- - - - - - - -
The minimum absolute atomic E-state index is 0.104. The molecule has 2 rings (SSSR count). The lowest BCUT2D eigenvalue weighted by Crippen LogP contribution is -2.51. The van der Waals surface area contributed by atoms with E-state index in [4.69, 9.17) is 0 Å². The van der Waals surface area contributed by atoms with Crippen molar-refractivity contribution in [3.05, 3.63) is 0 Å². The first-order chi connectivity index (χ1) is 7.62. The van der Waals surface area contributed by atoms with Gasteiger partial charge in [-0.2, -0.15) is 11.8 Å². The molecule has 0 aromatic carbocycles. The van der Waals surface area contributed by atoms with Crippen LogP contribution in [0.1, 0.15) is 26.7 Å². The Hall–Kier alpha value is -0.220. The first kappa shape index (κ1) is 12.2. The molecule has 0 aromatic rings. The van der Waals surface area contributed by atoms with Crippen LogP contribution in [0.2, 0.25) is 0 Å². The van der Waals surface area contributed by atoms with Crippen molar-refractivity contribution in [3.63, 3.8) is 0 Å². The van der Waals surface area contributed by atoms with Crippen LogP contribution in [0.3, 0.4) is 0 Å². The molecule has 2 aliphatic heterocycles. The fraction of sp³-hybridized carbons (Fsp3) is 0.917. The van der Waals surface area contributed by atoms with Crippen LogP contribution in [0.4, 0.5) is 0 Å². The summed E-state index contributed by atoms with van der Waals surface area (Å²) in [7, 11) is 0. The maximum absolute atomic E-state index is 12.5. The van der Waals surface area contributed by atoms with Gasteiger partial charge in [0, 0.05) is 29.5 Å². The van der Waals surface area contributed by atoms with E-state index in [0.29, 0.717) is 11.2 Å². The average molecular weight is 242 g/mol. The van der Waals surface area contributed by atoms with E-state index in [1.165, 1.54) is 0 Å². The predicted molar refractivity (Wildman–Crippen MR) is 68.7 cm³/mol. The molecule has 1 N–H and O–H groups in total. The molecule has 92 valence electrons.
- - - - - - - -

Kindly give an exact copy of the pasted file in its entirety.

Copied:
The minimum absolute atomic E-state index is 0.104. The molecule has 2 rings (SSSR count). The lowest BCUT2D eigenvalue weighted by Crippen LogP contribution is -2.51. The van der Waals surface area contributed by atoms with E-state index in [4.69, 9.17) is 0 Å². The van der Waals surface area contributed by atoms with Crippen molar-refractivity contribution in [3.05, 3.63) is 0 Å². The first-order chi connectivity index (χ1) is 7.62. The van der Waals surface area contributed by atoms with Gasteiger partial charge in [-0.2, -0.15) is 11.8 Å². The molecule has 0 aromatic carbocycles. The van der Waals surface area contributed by atoms with Crippen LogP contribution in [0.1, 0.15) is 26.7 Å². The Hall–Kier alpha value is -0.220. The first kappa shape index (κ1) is 12.2. The molecule has 0 aromatic rings. The van der Waals surface area contributed by atoms with Crippen LogP contribution in [0.2, 0.25) is 0 Å². The van der Waals surface area contributed by atoms with Crippen molar-refractivity contribution in [3.63, 3.8) is 0 Å². The van der Waals surface area contributed by atoms with Crippen LogP contribution in [0.3, 0.4) is 0 Å². The molecule has 2 aliphatic heterocycles. The fraction of sp³-hybridized carbons (Fsp3) is 0.917. The van der Waals surface area contributed by atoms with Crippen LogP contribution in [0.4, 0.5) is 0 Å². The summed E-state index contributed by atoms with van der Waals surface area (Å²) in [7, 11) is 0. The maximum absolute atomic E-state index is 12.5. The van der Waals surface area contributed by atoms with Gasteiger partial charge in [0, 0.05) is 29.5 Å². The van der Waals surface area contributed by atoms with E-state index in [0.29, 0.717) is 11.2 Å². The average molecular weight is 242 g/mol. The van der Waals surface area contributed by atoms with E-state index in [1.165, 1.54) is 0 Å². The predicted molar refractivity (Wildman–Crippen MR) is 68.7 cm³/mol. The molecule has 1 N–H and O–H groups in total. The molecule has 92 valence electrons.